The board chair of the Christ-centred ministry must be called of God to the position, exemplify Christ in qualifications, exercise Spirit-guided discernment in functions, and be accountable to God for performance. 1

But to break it down a bit further, here are some expectations of a board chair (this will not be an exhaustive list):

  • They are to manage the board, ensuring that the board stays true to its mission, handles itself with integrity, stays within the empowering boundaries it has set for itself and makes policy changes when appropriate and necessary.
  • They must cultivate, work collaboratively with, and nurture a good working relationship with the CEO, at times also serving as a coach to the CEO. Both are on the same team. A board goes toxic really fast if relationships are not appropriately attended to.
  • They must manage and bring to the forefront the priorities of the board. Priorities such as policy-making and monitoring as well as strategic planning.
  • They need to plan wisely for board succession. This is something I would do very differently if ever in a board chair position again as I have seen the negative effects of having the wrong person in a chair position.

Those are but just a few of a chair’s responsibility, but I hope you’ll find them helpful as you consider the possibility of being a board member. And remember, every competent chair will bring their own unique gift set to the role, but there are things, such as I’ve listed above, that should never be compromised. The chair is a leader among leaders, and though they have no authority other than what’s been entrusted to him or her by the board, the chair role is a vital position and a board chair needs to be carefully selected.
Serve well in whatever context you’ve been called to,

Board Series: So they want you on the board. Things you should consider before saying Yes.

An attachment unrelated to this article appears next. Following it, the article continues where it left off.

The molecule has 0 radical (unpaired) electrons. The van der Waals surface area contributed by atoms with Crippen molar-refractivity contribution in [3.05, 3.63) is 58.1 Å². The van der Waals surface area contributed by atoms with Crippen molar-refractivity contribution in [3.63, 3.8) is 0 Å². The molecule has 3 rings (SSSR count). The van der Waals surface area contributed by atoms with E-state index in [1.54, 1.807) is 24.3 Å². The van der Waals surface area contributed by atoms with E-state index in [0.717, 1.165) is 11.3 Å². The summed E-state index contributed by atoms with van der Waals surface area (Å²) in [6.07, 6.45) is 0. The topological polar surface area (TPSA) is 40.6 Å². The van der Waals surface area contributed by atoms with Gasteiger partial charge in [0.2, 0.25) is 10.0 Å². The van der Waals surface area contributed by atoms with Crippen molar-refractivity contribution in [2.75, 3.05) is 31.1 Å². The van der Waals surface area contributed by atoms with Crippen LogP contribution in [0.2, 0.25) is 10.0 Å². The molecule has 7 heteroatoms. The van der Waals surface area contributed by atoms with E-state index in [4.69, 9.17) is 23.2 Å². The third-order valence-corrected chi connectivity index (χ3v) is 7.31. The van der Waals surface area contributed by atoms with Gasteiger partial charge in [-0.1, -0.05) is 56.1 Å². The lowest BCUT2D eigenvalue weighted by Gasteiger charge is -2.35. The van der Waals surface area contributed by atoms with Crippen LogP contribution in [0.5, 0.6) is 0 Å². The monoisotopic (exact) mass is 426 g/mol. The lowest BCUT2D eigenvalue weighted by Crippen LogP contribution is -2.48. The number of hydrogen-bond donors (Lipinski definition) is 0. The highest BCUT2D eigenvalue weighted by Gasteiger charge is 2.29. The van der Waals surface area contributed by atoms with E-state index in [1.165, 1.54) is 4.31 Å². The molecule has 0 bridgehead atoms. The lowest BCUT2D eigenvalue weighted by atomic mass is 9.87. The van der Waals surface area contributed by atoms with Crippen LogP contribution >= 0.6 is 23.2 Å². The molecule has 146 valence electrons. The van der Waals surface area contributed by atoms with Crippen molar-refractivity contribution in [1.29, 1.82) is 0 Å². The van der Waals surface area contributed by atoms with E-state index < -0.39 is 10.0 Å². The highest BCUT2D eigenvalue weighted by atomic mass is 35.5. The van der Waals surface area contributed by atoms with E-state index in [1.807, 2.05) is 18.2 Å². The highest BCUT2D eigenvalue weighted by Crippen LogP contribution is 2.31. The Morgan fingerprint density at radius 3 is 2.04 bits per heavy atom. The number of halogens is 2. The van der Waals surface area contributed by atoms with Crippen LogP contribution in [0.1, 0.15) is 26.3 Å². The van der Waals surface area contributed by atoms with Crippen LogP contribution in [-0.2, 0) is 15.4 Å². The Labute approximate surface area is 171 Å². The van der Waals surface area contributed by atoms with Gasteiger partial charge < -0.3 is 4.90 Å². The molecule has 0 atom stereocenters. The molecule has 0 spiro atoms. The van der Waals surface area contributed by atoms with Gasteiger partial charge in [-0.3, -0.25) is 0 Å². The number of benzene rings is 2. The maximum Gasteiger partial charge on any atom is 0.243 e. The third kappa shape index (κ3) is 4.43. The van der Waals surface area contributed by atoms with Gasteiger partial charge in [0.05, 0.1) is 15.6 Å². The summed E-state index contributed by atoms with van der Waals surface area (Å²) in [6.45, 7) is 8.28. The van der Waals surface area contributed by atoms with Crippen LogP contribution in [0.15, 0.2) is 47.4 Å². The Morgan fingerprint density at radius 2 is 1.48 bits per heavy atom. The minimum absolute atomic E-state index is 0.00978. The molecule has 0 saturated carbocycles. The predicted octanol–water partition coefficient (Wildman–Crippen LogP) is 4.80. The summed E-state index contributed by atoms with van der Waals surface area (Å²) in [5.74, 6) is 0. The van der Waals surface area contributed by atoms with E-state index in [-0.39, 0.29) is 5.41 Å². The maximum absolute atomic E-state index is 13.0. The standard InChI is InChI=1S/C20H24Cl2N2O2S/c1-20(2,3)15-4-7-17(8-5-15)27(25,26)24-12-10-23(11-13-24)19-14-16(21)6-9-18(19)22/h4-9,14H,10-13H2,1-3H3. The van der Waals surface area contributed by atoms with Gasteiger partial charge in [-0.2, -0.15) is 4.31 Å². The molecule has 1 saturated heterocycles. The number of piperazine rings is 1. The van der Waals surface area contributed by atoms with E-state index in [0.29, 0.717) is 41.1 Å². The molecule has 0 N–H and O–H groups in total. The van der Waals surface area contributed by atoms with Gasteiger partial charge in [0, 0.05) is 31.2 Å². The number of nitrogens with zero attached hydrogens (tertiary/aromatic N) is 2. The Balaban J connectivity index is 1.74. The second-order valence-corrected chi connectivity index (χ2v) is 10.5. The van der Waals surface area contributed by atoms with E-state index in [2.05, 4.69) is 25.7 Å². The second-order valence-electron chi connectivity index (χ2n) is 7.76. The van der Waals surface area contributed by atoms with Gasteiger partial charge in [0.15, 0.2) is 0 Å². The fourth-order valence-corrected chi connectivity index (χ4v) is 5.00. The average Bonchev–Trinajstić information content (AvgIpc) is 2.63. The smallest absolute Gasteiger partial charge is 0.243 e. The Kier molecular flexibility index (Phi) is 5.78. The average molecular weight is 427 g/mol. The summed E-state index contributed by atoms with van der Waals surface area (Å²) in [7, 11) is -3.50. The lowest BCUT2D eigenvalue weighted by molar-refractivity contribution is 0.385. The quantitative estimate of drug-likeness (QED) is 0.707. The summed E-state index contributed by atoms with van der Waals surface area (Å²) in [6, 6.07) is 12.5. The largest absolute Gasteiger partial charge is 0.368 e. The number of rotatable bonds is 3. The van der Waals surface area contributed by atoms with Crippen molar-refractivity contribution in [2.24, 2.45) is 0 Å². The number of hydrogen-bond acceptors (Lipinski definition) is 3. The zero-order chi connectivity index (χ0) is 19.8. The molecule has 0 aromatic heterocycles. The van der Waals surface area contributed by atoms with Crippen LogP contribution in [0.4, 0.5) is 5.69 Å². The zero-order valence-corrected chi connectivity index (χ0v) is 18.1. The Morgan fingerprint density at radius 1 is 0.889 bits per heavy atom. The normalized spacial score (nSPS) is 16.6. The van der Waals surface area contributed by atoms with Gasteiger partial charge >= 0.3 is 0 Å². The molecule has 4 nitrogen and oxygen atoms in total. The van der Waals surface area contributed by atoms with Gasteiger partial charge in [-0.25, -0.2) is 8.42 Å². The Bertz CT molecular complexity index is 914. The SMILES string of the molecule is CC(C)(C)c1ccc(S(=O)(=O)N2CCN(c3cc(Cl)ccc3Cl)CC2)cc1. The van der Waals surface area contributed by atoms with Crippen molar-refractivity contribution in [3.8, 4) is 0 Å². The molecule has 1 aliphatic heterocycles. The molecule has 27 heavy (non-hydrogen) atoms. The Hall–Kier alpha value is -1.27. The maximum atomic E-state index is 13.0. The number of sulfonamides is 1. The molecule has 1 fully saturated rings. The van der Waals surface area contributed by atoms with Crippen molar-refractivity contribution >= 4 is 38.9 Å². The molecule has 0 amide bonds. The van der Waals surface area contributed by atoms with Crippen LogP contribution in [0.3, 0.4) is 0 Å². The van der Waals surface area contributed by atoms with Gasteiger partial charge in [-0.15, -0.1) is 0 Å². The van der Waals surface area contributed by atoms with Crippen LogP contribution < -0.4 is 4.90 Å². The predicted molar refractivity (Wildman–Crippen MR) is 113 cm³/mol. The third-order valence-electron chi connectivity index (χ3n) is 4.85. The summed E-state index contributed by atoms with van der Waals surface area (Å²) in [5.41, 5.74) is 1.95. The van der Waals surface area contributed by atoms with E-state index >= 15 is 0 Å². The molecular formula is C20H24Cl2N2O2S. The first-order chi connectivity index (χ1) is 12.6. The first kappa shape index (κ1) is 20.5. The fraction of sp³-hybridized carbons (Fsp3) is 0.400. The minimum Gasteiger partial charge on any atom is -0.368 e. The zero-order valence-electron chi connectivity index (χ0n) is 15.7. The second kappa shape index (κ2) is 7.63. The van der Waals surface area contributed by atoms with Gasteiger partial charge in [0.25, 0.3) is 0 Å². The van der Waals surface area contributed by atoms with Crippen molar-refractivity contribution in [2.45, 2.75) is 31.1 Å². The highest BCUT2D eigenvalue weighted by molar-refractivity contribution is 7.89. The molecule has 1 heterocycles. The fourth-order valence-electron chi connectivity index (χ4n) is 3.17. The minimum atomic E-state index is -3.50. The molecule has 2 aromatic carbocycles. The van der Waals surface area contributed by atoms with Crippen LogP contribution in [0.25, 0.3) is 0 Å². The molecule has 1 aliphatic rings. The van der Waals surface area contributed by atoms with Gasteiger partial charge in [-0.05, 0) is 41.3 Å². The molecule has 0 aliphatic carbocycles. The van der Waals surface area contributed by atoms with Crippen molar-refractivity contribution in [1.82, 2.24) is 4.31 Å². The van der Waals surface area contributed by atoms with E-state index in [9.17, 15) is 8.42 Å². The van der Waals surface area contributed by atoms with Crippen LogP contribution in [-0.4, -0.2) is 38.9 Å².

This is another of the blog posts I thought had been lost – so thankful it’s not. Enjoy!

This is a blog post for those of us who have been asked to consider being a board member (director) on a board. For those of you experienced with boards and what that entails you may find this post elementary given your years of experience, but if your new to this type of role, you’ll likely find this helpful.
Here are some questions to both ask and consider before you give an answer:

  • Why does this board exist? The reason for a boards existence matters! It will be critical for you to know whether or not the current board has clarity on why they exist in the first place. And no, their reason for existence is not the organization’s mission statement, a board services a purpose. To be fair, not all boards understand this, but for a board to be fruitful, it must understand, articulate, and live their mission.
  • What type of board is it that you’re being asked to be a part of? Is it a governing board, a working board, a management board, another type of board? Get to know the differences if you are not sure what I’m talking about.
  • What are the mission, vision, and values of the organization you are being asked to serve?  Can you be in alignment with these? If not, say no immediately! The organization needs people who are in alignment.